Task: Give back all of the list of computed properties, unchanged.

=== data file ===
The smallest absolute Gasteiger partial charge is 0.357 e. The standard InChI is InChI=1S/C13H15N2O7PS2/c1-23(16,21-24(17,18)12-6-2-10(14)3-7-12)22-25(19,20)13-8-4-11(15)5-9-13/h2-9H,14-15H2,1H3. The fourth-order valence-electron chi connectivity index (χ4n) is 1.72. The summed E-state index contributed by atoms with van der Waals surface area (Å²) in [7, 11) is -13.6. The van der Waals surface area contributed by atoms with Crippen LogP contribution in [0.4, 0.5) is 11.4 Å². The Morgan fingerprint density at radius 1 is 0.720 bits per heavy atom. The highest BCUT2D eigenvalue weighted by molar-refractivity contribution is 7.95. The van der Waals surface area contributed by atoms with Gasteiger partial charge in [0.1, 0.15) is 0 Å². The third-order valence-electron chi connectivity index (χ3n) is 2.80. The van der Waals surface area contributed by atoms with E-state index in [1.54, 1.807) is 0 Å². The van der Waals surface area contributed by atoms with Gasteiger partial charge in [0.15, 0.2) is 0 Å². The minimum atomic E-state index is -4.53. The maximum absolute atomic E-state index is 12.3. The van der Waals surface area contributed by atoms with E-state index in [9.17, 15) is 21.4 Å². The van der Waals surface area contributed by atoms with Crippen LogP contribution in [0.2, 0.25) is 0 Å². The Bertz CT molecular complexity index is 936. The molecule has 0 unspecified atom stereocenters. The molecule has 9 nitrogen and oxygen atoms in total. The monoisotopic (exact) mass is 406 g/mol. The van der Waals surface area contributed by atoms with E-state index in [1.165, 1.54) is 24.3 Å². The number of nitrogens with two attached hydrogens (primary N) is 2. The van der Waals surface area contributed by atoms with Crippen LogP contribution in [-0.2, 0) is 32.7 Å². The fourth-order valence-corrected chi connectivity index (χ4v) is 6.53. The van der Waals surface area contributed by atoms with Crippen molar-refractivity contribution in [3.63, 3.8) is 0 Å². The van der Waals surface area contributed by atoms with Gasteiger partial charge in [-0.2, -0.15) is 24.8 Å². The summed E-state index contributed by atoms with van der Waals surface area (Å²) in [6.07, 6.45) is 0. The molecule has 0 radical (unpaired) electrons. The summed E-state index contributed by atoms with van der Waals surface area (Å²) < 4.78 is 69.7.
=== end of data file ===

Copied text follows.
The smallest absolute Gasteiger partial charge is 0.357 e. The standard InChI is InChI=1S/C13H15N2O7PS2/c1-23(16,21-24(17,18)12-6-2-10(14)3-7-12)22-25(19,20)13-8-4-11(15)5-9-13/h2-9H,14-15H2,1H3. The fourth-order valence-electron chi connectivity index (χ4n) is 1.72. The summed E-state index contributed by atoms with van der Waals surface area (Å²) in [7, 11) is -13.6. The van der Waals surface area contributed by atoms with Crippen LogP contribution in [0.4, 0.5) is 11.4 Å². The Morgan fingerprint density at radius 1 is 0.720 bits per heavy atom. The highest BCUT2D eigenvalue weighted by molar-refractivity contribution is 7.95. The van der Waals surface area contributed by atoms with Gasteiger partial charge in [0.1, 0.15) is 0 Å². The third-order valence-electron chi connectivity index (χ3n) is 2.80. The van der Waals surface area contributed by atoms with E-state index in [1.54, 1.807) is 0 Å². The van der Waals surface area contributed by atoms with Gasteiger partial charge in [0.15, 0.2) is 0 Å². The minimum atomic E-state index is -4.53. The maximum absolute atomic E-state index is 12.3. The van der Waals surface area contributed by atoms with E-state index in [9.17, 15) is 21.4 Å². The van der Waals surface area contributed by atoms with Crippen LogP contribution in [0.2, 0.25) is 0 Å². The Bertz CT molecular complexity index is 936. The molecule has 0 unspecified atom stereocenters. The molecule has 9 nitrogen and oxygen atoms in total. The monoisotopic (exact) mass is 406 g/mol. The van der Waals surface area contributed by atoms with E-state index in [1.165, 1.54) is 24.3 Å². The number of nitrogens with two attached hydrogens (primary N) is 2. The van der Waals surface area contributed by atoms with Crippen LogP contribution in [-0.2, 0) is 32.7 Å². The fourth-order valence-corrected chi connectivity index (χ4v) is 6.53. The van der Waals surface area contributed by atoms with Crippen molar-refractivity contribution in [3.63, 3.8) is 0 Å². The van der Waals surface area contributed by atoms with Gasteiger partial charge in [-0.2, -0.15) is 24.8 Å². The summed E-state index contributed by atoms with van der Waals surface area (Å²) in [6.07, 6.45) is 0. The molecule has 0 radical (unpaired) electrons. The summed E-state index contributed by atoms with van der Waals surface area (Å²) < 4.78 is 69.7.